The Guardian view on Labour’s task: reading the signs of the times | Editorial

Keir Starmer’s new team should draw on Labour’s history and traditions as it develops a vision for when the worst of this crisis is over

Keir Starmer’s immediate task, as the new leader of the opposition, is to scrutinise and hold to account the government’s handling of the most serious public health crisis for a century. Sir Keir was right this weekend to insist that parliament must return after the Easter break, if only in virtual form. Flawed assumptions and poor planning in February and March made a terrible situation worse. Labour’s job is to provide constructive criticism and help prevent future errors being made.

But with the leadership question settled, the party must also begin to think through the implications of a crisis that has transformed the country. As Sir Keir revealed the makeup of his shadow team last week, the first drumbeats of dissent became audible. On the left, there was dismay at the return of well-known critics of Jeremy Corbyn, such as Liz Kendall, Wes Streeting and Pat McFadden. One MP anonymously sniped that members of the shadow Treasury team were to the right of the free-spending chancellor, Rishi Sunak.

A desire to read the runes of a new leader’s first moves is natural. But Labour must avoid at all costs the internal power struggles that bedevilled it during the last five years. Britain is currently experiencing the kind of event that redraws a political map already unrecognisable after Brexit; fresh thinking and analysis are required that are adequate to the times.

When the country eventually emerges from the crisis, there will be loud calls for a gradual return to business as usual. But the pandemic has ruthlessly exposed how unsatisfactory, in many respects, the status quo ante was. The global economy is unlikely to re-emerge unscathed once Covid-19 is under control; traumatised by this experience of vulnerability, nations may place a new premium on increased self-sufficiency, particularly in areas such as medical supplies.

Debate about what constitutes a moral economy is likely to take centre stage. In Britain, belated recognition of “key workers” has exposed the often grotesque mismatch between the market price and the social worth of their labour. A more communal sensibility may come to temper the language of meritocracy and aspiration – the dominant political idiom in Britain since the 1980s. Even before the epidemic struck, the “levelling up” agenda of the Boris Johnson government signalled an awareness that liberal individualism – the prime minister’s default political setting – did not speak to the core values and priorities of much of the country. What the Labour movement used to call “fraternity” may be coming back into fashion. The party needs to discern what that might mean in a modern setting.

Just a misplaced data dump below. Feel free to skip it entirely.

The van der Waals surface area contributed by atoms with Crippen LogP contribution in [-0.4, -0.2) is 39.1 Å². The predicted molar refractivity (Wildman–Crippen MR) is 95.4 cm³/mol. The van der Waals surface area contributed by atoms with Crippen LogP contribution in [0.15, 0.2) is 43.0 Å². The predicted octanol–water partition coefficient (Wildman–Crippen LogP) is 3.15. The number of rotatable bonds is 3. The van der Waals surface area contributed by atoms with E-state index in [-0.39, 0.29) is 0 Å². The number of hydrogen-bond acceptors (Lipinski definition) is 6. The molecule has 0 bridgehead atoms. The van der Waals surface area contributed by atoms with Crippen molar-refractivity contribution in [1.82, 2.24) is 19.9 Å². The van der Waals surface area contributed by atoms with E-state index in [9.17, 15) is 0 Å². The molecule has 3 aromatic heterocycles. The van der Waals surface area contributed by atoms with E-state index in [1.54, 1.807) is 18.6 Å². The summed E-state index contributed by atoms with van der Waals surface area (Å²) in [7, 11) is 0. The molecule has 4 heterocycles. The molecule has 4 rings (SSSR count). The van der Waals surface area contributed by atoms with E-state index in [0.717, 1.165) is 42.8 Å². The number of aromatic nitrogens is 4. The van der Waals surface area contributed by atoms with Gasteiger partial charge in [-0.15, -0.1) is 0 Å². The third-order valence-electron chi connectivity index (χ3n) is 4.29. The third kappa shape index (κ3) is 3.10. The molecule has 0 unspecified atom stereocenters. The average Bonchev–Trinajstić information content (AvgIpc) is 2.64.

In shaping a response to changing times, Labour has rich resources to draw on from its history. It should revisit the neglected communitarian strand of its tradition, which had its beginnings in the ethical socialism of late 19th-century pioneers such as William Morris and was later developed by thinkers such as RH Tawney. The latter, in particular, deserves to be read again: his call for a economy in which social purpose took precedence over commercial and individual gain would find a ready audience among many of those taking to their doorsteps each Thursday evening.

Conventional politics will not be resumed for a long time, but when a semblance of normality does return, a reckoning will take place on terrain that should play to Labour’s strengths and core values. The same, of course, was said after the 2008 crash; 10 years of Conservative government and austerity followed. If Labour, and its arguments, are to be better prepared this time, the intellectual work must start now.

Contributor

Editorial

The GuardianTramp

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